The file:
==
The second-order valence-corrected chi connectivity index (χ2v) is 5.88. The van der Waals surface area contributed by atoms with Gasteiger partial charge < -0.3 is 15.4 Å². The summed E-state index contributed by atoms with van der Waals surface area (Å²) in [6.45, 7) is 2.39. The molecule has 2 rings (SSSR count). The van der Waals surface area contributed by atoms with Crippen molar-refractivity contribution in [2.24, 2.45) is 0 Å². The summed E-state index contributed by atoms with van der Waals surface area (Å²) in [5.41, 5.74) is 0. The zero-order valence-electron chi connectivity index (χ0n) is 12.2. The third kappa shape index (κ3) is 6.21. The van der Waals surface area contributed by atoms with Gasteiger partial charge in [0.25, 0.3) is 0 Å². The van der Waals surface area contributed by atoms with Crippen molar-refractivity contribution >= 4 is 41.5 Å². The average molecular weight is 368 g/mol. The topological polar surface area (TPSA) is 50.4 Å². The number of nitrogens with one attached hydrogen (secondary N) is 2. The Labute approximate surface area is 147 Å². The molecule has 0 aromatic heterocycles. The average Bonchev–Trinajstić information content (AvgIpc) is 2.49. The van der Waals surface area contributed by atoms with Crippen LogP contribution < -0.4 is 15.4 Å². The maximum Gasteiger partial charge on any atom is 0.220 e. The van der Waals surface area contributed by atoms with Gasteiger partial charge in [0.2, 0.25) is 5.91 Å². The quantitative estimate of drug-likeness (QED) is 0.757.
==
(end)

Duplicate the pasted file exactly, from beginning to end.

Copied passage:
The second-order valence-corrected chi connectivity index (χ2v) is 5.88. The van der Waals surface area contributed by atoms with Gasteiger partial charge < -0.3 is 15.4 Å². The summed E-state index contributed by atoms with van der Waals surface area (Å²) in [6.45, 7) is 2.39. The molecule has 2 rings (SSSR count). The van der Waals surface area contributed by atoms with Crippen molar-refractivity contribution in [2.24, 2.45) is 0 Å². The summed E-state index contributed by atoms with van der Waals surface area (Å²) in [5.41, 5.74) is 0. The zero-order valence-electron chi connectivity index (χ0n) is 12.2. The third kappa shape index (κ3) is 6.21. The van der Waals surface area contributed by atoms with Gasteiger partial charge in [0.25, 0.3) is 0 Å². The van der Waals surface area contributed by atoms with Crippen molar-refractivity contribution >= 4 is 41.5 Å². The average molecular weight is 368 g/mol. The topological polar surface area (TPSA) is 50.4 Å². The number of nitrogens with one attached hydrogen (secondary N) is 2. The Labute approximate surface area is 147 Å². The molecule has 0 aromatic heterocycles. The average Bonchev–Trinajstić information content (AvgIpc) is 2.49. The van der Waals surface area contributed by atoms with Crippen LogP contribution < -0.4 is 15.4 Å². The maximum Gasteiger partial charge on any atom is 0.220 e. The van der Waals surface area contributed by atoms with Gasteiger partial charge in [0.2, 0.25) is 5.91 Å². The quantitative estimate of drug-likeness (QED) is 0.757.